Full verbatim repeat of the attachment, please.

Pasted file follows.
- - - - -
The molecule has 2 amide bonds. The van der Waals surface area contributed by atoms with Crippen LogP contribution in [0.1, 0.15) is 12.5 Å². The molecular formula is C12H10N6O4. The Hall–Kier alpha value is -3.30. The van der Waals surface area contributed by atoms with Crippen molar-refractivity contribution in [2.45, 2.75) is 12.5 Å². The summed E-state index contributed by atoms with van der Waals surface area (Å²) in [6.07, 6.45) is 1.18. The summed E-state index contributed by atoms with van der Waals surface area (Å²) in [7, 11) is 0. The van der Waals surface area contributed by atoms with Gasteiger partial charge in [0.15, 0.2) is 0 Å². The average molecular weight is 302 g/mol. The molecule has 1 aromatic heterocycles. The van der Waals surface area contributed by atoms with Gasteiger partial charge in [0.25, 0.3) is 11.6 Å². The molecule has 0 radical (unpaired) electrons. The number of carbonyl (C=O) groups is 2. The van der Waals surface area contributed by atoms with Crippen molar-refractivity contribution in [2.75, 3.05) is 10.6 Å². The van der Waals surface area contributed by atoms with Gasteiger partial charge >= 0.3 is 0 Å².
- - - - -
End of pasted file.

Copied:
The molecule has 2 amide bonds. The van der Waals surface area contributed by atoms with Crippen LogP contribution in [0.1, 0.15) is 12.5 Å². The molecular formula is C12H10N6O4. The Hall–Kier alpha value is -3.30. The van der Waals surface area contributed by atoms with Crippen molar-refractivity contribution in [2.45, 2.75) is 12.5 Å². The summed E-state index contributed by atoms with van der Waals surface area (Å²) in [6.07, 6.45) is 1.18. The summed E-state index contributed by atoms with van der Waals surface area (Å²) in [7, 11) is 0. The van der Waals surface area contributed by atoms with Gasteiger partial charge in [0.15, 0.2) is 0 Å². The average molecular weight is 302 g/mol. The molecule has 1 aromatic heterocycles. The van der Waals surface area contributed by atoms with Gasteiger partial charge in [0.25, 0.3) is 11.6 Å². The molecule has 0 radical (unpaired) electrons. The number of carbonyl (C=O) groups is 2. The van der Waals surface area contributed by atoms with Crippen molar-refractivity contribution in [2.75, 3.05) is 10.6 Å². The van der Waals surface area contributed by atoms with Gasteiger partial charge >= 0.3 is 0 Å².